The Cultural Revolution began in China in 1966 when the leader of the Chinese Community Party (CCP) and the country, Mao Zedong, mobilized Chinese youth against bureaucracy, according to Carleton University professor emeritus Jeremy Paltiel.

Mao believed he was being excluded from power, he said, and believed he could purge people he didn’t like while inoculating China with the possibility of losing its revolutionary zeal by forcing young to reject the old.

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“It quickly became extremely violent because no one really knew who the right targets were,” Paltiel said.

He said the CCP has never completely counted the deaths, but “we are certainly talking about tens of thousands of people who were beaten to death.”

“People have been beaten to death in public,” he said. sSome were “cannibalized”.

He told Global News he participated in a student exchange in 1974, after the violence ended.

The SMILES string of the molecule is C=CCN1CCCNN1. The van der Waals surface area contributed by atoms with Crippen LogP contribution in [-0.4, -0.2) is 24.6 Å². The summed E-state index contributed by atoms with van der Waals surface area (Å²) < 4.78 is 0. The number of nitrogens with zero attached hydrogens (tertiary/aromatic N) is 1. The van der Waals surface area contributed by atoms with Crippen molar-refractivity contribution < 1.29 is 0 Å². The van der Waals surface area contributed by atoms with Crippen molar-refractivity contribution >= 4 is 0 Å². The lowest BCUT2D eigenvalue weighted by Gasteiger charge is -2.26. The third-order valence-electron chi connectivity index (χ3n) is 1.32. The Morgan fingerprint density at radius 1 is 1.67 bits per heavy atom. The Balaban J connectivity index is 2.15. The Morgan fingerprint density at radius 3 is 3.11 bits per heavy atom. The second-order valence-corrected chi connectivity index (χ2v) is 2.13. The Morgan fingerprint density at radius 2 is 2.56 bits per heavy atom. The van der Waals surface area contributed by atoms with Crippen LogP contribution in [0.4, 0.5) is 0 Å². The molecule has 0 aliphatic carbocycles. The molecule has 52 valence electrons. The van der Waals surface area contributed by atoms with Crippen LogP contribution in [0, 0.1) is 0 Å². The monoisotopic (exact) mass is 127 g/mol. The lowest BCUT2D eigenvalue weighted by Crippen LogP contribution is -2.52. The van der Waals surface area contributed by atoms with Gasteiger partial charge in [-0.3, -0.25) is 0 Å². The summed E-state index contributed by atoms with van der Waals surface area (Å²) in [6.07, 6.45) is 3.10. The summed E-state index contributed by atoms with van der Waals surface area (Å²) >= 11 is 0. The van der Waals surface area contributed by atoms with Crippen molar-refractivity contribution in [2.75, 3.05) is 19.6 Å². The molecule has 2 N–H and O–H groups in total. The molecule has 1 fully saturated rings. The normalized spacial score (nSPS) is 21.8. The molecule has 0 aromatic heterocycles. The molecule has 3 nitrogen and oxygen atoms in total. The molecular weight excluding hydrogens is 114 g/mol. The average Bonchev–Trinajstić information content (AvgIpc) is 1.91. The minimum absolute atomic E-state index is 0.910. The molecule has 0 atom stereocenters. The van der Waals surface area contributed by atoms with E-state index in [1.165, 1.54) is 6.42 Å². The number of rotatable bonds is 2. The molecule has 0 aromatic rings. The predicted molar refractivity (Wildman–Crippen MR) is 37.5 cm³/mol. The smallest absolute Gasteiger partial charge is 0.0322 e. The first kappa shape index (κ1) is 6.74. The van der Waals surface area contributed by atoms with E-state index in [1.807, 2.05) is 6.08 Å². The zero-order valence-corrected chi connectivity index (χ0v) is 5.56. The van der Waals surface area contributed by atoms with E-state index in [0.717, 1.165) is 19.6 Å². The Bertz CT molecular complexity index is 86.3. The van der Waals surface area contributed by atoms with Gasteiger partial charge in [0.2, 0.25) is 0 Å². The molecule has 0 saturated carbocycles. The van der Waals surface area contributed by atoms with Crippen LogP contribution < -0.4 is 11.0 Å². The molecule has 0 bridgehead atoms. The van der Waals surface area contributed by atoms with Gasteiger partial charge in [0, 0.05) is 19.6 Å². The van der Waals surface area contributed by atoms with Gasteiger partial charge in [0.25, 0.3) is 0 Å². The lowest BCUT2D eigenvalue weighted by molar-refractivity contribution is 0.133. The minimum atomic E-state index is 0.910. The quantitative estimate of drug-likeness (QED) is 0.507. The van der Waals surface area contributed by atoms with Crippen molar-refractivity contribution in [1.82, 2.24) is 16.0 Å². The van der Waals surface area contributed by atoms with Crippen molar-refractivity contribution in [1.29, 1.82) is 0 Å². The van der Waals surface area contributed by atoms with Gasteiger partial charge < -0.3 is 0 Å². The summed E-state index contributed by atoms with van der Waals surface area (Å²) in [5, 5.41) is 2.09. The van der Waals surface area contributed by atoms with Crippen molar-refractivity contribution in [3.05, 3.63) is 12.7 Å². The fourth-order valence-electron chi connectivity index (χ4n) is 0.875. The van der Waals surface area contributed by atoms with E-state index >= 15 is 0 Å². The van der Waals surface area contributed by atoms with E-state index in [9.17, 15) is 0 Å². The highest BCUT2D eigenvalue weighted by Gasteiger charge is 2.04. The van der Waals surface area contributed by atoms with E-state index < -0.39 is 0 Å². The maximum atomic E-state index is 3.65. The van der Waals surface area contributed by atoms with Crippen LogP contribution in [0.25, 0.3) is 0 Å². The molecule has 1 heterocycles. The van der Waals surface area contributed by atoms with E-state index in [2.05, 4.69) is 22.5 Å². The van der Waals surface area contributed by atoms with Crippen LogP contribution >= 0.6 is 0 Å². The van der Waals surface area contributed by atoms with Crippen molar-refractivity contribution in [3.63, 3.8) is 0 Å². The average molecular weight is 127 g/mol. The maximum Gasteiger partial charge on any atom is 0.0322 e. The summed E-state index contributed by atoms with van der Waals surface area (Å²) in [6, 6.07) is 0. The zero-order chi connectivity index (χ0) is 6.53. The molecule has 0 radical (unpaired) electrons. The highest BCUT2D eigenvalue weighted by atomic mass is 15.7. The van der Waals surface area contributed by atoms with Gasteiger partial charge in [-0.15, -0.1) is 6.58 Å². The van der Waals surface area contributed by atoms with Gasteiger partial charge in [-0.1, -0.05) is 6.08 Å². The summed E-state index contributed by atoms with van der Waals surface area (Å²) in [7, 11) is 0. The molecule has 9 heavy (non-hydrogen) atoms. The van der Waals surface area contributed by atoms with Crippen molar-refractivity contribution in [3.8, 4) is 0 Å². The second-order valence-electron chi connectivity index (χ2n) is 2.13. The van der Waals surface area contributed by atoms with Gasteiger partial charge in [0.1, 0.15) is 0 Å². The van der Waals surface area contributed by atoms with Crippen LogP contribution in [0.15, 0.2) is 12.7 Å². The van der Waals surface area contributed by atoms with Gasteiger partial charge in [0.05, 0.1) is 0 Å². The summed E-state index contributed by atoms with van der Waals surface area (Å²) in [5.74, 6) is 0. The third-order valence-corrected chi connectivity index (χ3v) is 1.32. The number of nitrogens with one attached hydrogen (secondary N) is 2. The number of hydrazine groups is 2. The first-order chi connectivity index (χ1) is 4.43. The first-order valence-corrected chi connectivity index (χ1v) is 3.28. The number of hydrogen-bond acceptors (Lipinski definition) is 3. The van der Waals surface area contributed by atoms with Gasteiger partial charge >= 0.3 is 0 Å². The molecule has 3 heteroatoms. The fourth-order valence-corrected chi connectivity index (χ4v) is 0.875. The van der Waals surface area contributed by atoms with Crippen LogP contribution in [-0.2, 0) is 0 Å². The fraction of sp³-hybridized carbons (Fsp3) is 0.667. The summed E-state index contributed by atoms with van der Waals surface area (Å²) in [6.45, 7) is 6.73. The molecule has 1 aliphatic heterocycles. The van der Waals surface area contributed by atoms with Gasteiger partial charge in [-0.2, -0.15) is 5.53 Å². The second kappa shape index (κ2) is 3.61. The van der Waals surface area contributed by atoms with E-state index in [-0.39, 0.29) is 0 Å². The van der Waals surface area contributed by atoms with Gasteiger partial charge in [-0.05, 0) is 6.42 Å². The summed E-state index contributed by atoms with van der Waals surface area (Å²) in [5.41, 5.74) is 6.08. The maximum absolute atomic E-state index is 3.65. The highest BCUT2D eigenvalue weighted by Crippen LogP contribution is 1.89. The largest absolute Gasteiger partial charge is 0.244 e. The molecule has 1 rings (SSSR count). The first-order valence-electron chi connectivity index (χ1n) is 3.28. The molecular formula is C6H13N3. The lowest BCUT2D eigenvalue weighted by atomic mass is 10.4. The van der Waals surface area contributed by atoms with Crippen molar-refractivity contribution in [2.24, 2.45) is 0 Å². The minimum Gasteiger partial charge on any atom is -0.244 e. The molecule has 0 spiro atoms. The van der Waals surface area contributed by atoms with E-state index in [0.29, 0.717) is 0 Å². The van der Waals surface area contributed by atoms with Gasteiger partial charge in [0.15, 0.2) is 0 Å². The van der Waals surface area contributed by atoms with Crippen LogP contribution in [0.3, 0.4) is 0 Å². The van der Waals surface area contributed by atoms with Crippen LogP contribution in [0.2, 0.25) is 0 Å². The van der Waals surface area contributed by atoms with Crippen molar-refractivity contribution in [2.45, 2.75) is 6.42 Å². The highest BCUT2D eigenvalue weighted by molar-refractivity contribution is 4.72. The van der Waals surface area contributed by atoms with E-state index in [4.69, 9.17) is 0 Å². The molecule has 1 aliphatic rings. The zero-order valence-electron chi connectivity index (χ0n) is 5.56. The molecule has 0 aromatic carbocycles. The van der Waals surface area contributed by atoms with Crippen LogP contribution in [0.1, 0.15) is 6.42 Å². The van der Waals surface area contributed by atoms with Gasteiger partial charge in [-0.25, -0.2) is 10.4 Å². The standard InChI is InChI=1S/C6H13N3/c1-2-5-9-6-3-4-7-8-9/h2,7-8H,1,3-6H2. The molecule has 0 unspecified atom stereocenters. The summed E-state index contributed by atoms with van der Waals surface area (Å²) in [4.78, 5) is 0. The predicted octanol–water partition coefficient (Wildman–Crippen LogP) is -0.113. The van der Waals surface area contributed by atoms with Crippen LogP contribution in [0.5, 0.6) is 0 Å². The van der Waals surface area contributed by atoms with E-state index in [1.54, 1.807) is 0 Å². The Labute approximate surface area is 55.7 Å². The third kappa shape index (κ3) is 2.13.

“In our dormitory, the shower stalls no longer had doors because they had been removed during the Cultural Revolution to form armor (for) the students who were fighting.”

The country is still ruled by the CCP and Mao remains a revered leader. As such, Paltiel said, the Cultural Revolution is “not taught very well.”

“(The CCP) says it’s a mistake, but it doesn’t dwell on it” because it’s a time of suffering and humiliation for the party.

He suspects that the criticism leveled by some in China at the Netflix series probably stems from the surprise of people unfamiliar with what happened, in a country where history and the internet are heavily censored. He also suggests that some might be outraged because it appears foreigners are embarrassing China by showing such a tumultuous time.

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But the novel that forms the source material for the Netflix series was written by a Chinese author, Liu Cixin, and originally published in China before being translated into English.

The novel won the prestigious Hugo Award for Science Fiction and Fantasy in 2015.

While the decision to adapt the book was criticized in 2020, with five Republican senators calling on Netflix to reconsider Liu’s comments about Uighur Muslims, Netflix defended the decision in a statement reported by Variety that year.

“Mr. Liu is the author of the books, not the creator of this series,” Netflix reportedly said.

– with files from Reuters